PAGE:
In the late 19th and early 20th centuries, with the American frontier fading and many Americans now living in cities holding salaried jobs in offices and factories and shops, there was a dim ‘malaise’: without the opportunity for doing ‘great’ and ‘heroic’ things like taming the frontier and warring against enemies (the Indians, the massive struggles of the Civil War – whose young soldiers were now in portly later-middle age) was there now no way for Americans to maintain that bright, crisp edge of their higher and more genuine consciousness?

Did becoming ‘civilized’ mean that you had to wither into a pale simulacrum of what it truly means to be a fully-alive, highly-evolved human being?

Did the grounding of a self and a life in the more fully human brainparts, and away from the more primitive brainparts and their turbulent passions, mean that one must become a conformist wraith, a shadow?

Was all ‘thrill’ primitive? Or was there a way to achieve or induce a ‘higher high’? Was it merely a matter of being high in a primitive way or being mature in a boring and deadening way? Could there be such a thing as a mature ‘high’? Could one get ‘high’ on maturity?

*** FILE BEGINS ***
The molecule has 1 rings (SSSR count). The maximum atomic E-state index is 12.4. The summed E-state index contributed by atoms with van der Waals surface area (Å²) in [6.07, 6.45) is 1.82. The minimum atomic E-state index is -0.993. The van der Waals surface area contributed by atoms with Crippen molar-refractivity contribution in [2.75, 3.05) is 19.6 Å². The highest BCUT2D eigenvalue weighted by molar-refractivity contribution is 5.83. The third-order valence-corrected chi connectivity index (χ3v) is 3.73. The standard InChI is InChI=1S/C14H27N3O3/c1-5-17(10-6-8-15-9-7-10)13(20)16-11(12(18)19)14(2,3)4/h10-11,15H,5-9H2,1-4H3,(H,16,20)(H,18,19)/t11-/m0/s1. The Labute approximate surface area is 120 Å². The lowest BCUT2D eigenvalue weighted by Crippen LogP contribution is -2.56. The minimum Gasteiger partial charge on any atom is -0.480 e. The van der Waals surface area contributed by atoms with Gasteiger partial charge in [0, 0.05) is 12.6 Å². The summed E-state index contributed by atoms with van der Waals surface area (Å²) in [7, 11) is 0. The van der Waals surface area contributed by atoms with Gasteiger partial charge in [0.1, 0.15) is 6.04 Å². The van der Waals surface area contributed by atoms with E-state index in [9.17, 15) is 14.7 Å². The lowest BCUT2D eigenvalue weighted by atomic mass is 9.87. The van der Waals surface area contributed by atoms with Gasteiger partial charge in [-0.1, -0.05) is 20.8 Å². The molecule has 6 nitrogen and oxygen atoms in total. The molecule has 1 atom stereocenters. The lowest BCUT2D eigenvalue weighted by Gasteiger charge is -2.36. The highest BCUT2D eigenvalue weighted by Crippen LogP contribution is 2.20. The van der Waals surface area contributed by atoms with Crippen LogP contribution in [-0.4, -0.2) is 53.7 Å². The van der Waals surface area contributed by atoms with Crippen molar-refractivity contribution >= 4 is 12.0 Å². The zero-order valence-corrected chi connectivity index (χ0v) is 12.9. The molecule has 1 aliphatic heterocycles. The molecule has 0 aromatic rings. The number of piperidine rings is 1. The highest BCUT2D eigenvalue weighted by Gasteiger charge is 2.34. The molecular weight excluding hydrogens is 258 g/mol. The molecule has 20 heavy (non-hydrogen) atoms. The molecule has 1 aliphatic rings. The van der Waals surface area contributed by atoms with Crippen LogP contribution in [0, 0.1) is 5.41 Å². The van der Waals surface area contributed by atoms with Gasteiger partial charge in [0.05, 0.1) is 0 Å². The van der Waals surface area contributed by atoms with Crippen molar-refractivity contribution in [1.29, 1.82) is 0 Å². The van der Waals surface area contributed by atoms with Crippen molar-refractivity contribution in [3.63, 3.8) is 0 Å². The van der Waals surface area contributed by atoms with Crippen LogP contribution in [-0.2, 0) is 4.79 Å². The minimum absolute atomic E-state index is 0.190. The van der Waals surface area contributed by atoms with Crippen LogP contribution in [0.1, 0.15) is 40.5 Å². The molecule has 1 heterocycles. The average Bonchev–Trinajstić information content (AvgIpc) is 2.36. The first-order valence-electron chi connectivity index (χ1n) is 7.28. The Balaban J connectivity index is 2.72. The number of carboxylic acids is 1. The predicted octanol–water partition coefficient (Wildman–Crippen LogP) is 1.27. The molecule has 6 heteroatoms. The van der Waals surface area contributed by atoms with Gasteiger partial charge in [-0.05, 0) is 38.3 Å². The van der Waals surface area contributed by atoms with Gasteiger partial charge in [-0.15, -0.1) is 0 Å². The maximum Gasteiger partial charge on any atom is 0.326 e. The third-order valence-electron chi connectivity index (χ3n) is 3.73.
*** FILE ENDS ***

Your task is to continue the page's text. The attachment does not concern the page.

Were the robust founding and frontier generations now to be replaced with pale drones? (It probably didn’t help that even Jesus was pictured popularly as ‘the pale Galilean’, a sort of early-Victorian gentleman who never wore a proper hat but was otherwise quite clubbable.)

This was a splendid question to ask. Dostoevski had given the world the character of Raskolnikov, who truly sought that ‘high’, but could only see his way clear to achieve it by killing an old woman – the act of killing being to Raskolnikov’s limited moral imagination the most perfect catalyzer of a sense of being alive. That clearly wouldn’t do.

Carter had seen the same thing in 1979. And he made a decent stab at a diagnostic observation: “Owning things and consuming things does not satisfy our longing for meaning”. Which adds a complication: if you can’t find such a high Sense simply among the things of this world and its shiny surfaces, then where to go?